The follow-up to Tim Burton’s 1989 Batman takes a turn for the macabre, as lead villain The Penguin (Danny DeVito), a deformed creature raised in the sewer, runs for mayor in Gotham, just in time for Christmas.
Burton’s bizzaro take on the caped crusader dials up the elements of his iconic first film. The result is more comedic, complete with exploding penguins, flying umbrellas and giant rubber ducks, and also darker, with a violent streak that earns Batman‘s only ever 15 certificate.
It’s fairly slow moving, with a lot of story to get through, and only occasional bursts of action. But the characters are so excellent, it’s the dynamics between them which give the film interest.
The story of The Penguin running for office is the kind of thing you would never get in a superhero film now, and it’s refreshing to see a plot which doesn’t result on a superweapon or giant magical supervillain that’s going to destroy the city. It’s helped by an excellent script, peppered with throwaway lines which are funny and satirical.
It shows how a more traditionally comedic comic book movie can work, while still taking itself seriously. The problem with Batman and Robin wasn’t that it was set in a comic world with wacky supervillains and Coolio. The problem was the lack of attention to detail and clever humour that might have made the world entertaining.
Danny DeVito is superbly cast as the twisted villain, playing him both as a useful fool for arch-villain Max Shreck (Christopher Walken), and as cruel and selfish. His egg-like shape, beak nose and pallid complexion are a triumph of make up, which accentuate DeVito’s disconcerting performance.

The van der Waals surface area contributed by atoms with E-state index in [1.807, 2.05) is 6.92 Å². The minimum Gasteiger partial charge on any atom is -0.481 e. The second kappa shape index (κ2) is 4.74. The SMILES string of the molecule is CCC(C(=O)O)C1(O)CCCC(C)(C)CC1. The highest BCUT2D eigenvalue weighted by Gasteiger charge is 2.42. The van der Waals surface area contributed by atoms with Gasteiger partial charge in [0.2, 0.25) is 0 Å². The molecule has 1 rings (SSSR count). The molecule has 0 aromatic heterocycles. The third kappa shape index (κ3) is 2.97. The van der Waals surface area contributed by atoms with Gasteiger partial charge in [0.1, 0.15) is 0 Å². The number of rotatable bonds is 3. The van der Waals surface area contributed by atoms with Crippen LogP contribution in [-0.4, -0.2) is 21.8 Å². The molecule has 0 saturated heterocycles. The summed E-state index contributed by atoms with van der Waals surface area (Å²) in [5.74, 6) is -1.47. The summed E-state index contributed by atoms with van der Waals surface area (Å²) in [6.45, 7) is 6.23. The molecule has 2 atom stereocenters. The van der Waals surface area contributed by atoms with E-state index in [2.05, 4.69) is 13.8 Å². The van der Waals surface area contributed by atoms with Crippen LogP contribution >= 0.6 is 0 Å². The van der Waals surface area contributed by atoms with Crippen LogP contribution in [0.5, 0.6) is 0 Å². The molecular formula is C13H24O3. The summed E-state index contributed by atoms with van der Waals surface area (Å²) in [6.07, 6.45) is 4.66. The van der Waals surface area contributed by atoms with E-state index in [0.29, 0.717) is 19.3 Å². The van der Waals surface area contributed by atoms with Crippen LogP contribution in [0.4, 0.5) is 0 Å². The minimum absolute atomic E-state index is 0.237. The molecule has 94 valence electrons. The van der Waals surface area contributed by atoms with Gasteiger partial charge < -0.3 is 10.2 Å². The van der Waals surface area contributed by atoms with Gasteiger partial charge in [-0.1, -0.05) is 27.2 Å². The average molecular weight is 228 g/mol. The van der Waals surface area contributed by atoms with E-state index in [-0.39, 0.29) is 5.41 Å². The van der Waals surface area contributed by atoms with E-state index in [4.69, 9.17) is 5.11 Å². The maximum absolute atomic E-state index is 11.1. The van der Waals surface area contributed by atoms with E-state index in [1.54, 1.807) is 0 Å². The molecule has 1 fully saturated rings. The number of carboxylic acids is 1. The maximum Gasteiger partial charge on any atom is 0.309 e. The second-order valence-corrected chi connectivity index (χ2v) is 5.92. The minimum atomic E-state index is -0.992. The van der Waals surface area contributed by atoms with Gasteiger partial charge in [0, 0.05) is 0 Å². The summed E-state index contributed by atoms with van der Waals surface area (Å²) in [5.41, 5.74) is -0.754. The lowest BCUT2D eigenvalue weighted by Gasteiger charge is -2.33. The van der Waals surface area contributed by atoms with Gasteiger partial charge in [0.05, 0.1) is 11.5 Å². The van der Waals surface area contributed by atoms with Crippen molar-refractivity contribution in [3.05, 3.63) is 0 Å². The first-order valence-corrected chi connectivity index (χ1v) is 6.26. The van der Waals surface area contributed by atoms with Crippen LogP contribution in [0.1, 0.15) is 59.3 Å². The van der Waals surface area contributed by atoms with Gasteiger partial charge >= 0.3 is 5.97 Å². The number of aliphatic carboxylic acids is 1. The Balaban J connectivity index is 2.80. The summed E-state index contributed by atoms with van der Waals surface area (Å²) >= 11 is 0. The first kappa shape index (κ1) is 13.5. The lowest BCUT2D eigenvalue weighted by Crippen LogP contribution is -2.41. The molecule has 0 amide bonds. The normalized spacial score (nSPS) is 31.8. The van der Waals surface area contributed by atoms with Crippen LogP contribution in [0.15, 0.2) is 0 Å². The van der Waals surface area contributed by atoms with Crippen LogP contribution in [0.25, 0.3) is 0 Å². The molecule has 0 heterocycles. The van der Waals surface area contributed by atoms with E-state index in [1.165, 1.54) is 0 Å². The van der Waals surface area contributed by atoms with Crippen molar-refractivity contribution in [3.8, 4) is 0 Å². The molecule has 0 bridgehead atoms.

Michelle Pfeiffer is also superb as Selina Kyle, Shreck’s downtrodden assistant, transforming from Anne Hathaway in The Devil Wears Prada to Anne Hathaway in The Dark Knight Rises, after she’s nibbled by cats and dons S&M gear to become Catwoman.
In the middle of all this Batman gets rather lost. It’s not uncommon for the Dark Knight to get upstaged by his villains, whether it’s Arnold Schwarzenegger taking top billing in Batman and Robin, or Heath Ledger’s Joker stealing the limelight in The Dark Knight.
But here Batman is absent for vast swathes of the film, and when he does appear Michael Keaton’s flat performance ensures he’s completely eclipsed by the outlandish villains. In fact you could probably do away with Batman altogether, since it’s Catwoman who finally dispenses with the evil Shreck.
Batman Returns is Burton at his best. It’s the perfect use for his Gothic aesthetic, zany inclinations and world-building skills, helped by Stan Winston special effects. And long-time Burton collaborator Danny Elfman delivers one of his strongest scores ever. While it may be the lowest grossing Batman feature of the last 30 years, leading to a more family-friendly tone in Batman Forever, Batman Returns is as enduringly entertaining as it is weird.